There are two theorems in Matsumura (p. 78-9)

Theorem 11.1 Let $R$ be a valuation ring. Then the following conditions are equivalent:

(1) $R$ is a DVR

(2) $R$ is a PID

(3) $R$ is Noetherian


Theorem 11.2 Let $R$ be a ring; then the following conditions are equivalent:

(1) $R$ is a DVR

(2) $R$ is a local PID, and not a field

(3) $R$ is a Noetherian local ring, dim $R >0$ and the maximal ideal $\mathfrak{m}_R$ is principal

(4) $R$ is a one-dimensional normal Noetherian local ring.


Suppose we have a field $K$. Then $K$ is trivially a valuation ring. It is also (of course) a PID, then according to Thereorem 11.1 it must be a DVR.

Since $K$ is a DVR, $K$ is not a field according to 11.2. Am I misunderstanding something?

  • $\begingroup$ @user26857 Matsumura himself says that fields are valuation rings. On page 71, he says "The case R=K is the trivial valuation ring". $\endgroup$
    – Artus
    Dec 30, 2014 at 19:04
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    $\begingroup$ I think you're referring to me, not user26857. I made a mistake and misinterpreted his definition as I admitted in the next comment. My apologies. $\endgroup$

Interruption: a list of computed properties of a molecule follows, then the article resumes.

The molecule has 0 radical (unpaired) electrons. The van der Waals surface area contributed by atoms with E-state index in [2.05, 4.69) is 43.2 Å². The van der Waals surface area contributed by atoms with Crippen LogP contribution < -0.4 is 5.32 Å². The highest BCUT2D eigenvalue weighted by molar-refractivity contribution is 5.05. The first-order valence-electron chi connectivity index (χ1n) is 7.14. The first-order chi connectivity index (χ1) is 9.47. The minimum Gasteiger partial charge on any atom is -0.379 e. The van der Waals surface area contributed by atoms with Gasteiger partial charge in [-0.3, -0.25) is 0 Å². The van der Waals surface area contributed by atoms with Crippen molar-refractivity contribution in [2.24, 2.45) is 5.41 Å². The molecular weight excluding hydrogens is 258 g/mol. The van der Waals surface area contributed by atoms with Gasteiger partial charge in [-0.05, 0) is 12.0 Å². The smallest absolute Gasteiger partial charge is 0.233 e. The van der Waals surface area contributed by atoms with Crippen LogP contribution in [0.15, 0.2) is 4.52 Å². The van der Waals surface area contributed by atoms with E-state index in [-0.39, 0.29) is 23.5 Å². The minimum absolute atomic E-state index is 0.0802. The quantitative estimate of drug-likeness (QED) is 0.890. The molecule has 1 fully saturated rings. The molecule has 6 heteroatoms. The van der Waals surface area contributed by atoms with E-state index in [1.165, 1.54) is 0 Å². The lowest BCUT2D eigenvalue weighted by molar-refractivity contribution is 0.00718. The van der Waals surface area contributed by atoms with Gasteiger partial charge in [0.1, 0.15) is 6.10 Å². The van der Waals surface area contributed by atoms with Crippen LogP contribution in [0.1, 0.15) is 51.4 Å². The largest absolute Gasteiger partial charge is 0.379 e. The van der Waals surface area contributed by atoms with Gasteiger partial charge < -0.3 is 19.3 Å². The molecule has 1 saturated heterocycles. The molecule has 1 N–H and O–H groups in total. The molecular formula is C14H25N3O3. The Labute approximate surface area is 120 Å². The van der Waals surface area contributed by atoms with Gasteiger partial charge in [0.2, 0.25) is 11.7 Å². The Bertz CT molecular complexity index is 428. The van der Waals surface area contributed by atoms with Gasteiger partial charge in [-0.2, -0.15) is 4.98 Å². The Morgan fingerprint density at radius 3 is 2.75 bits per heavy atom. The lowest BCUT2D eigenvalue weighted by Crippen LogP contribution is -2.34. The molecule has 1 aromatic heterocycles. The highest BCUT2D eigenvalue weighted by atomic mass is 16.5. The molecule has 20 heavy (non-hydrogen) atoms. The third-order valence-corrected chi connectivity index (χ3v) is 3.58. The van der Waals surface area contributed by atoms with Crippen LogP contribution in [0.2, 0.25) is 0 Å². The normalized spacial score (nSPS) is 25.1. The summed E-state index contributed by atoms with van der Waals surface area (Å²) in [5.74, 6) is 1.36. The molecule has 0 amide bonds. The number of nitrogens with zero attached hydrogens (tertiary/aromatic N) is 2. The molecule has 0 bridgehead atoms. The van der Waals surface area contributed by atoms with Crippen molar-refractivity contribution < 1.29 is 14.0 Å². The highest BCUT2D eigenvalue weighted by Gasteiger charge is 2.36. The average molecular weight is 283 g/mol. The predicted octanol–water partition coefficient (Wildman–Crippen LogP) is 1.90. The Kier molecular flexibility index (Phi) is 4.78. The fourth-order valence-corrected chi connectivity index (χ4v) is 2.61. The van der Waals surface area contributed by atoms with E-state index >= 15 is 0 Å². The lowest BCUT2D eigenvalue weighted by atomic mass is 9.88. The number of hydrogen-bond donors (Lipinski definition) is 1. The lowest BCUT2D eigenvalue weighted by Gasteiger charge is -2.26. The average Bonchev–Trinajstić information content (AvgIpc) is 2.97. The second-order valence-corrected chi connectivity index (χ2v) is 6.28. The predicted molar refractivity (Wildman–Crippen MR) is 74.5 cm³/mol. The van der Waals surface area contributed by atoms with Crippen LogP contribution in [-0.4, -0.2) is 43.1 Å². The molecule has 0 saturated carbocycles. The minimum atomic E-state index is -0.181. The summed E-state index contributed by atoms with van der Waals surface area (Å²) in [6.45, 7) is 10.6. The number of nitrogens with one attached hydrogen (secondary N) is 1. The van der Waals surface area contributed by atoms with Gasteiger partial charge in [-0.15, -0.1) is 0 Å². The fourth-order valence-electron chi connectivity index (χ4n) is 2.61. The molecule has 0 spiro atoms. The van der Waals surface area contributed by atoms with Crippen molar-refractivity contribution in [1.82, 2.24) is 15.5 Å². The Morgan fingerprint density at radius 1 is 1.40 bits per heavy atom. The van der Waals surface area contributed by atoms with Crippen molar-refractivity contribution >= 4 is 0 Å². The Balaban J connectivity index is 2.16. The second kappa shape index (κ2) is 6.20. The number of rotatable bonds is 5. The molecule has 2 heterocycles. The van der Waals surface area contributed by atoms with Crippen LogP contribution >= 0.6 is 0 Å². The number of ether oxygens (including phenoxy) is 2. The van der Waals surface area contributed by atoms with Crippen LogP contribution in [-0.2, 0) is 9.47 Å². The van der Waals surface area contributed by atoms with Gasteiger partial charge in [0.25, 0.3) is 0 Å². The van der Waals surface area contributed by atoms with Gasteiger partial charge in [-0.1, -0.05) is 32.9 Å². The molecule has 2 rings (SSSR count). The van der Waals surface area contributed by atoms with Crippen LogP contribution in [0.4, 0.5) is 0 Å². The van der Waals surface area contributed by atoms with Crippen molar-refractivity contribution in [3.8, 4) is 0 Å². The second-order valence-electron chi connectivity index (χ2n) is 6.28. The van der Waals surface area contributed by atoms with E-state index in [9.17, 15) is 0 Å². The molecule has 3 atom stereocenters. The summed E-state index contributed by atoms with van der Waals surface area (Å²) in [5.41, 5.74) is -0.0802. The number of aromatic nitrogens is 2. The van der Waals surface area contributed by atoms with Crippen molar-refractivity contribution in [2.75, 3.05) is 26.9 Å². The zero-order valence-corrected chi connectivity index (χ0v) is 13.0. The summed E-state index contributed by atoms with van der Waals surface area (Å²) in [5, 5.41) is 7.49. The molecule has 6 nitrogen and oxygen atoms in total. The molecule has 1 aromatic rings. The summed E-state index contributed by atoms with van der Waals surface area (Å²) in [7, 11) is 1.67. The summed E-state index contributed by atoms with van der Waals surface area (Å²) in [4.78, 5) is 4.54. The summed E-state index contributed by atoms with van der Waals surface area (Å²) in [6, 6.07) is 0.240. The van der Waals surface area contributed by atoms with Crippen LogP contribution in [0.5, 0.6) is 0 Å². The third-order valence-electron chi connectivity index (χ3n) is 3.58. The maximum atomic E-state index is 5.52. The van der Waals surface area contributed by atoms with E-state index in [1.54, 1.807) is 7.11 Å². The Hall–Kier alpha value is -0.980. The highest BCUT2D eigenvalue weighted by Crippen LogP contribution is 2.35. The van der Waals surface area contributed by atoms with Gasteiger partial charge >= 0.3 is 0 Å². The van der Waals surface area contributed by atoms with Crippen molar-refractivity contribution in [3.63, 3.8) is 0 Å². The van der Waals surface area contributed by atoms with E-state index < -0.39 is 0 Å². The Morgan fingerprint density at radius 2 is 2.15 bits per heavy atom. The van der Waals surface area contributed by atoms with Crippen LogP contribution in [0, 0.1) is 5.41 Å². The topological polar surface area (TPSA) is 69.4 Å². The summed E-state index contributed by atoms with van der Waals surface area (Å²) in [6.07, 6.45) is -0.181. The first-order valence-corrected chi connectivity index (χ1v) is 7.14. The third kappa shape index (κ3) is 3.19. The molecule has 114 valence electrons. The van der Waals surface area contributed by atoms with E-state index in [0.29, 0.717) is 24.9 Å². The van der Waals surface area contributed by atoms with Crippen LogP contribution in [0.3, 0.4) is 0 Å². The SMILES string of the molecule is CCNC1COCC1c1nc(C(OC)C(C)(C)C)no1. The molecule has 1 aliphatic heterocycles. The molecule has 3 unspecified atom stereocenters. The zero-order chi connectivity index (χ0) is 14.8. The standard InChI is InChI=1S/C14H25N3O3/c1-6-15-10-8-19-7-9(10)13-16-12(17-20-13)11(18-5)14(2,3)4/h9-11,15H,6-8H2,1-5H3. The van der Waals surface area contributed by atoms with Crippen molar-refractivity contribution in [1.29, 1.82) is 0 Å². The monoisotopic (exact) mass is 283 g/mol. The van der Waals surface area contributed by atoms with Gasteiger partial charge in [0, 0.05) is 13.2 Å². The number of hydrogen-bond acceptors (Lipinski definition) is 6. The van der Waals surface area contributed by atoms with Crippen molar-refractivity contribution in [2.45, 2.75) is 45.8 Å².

– Weaam
    Dec 30, 2014 at 19:06
  • $\begingroup$ @Weaam I was actually writing to both of you but I can only refer to one. user26857 said he didn't want to argue with Matsumura about whether or not fields were valuation rings...so I just wanted to state Matsumura's opinion. $\endgroup$
    – Artus
    Dec 30, 2014 at 19:08
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    $\begingroup$ I think the author some how assume (without saying clearly) that from now on we will only talk about non-trivial valuation rings. I'm saying this because just before Theorem 11.1 the following definition was given: a valuation ring whose value group is isomorphic to $\mathbb{Z}$ is called a discrete valuation ring (DVR). so the Theorem 11.1 doesn't make sense unless you discard the trivial case (i.e. field). $\endgroup$
    – Krish
    Dec 30, 2014 at 19:10

2 Answers 2


The definition of DVRs in Matsumura, as valuation rings whose value group is isomorphic to $\mathbb Z$, doesn't allow you to consider the fields as DVRs.


Following the definitions of the book:

A field is a valuation ring, yet not a DVR, since its valuation group is not ismorphic to the integers, as pointed out in another answer already.

Thus, there is in fact a contradiction there. Indeed, there is a glitch in Theorem 11.1. In the proof, part (2) implies (1), it is assumed (implictly) that the PID is not a field.


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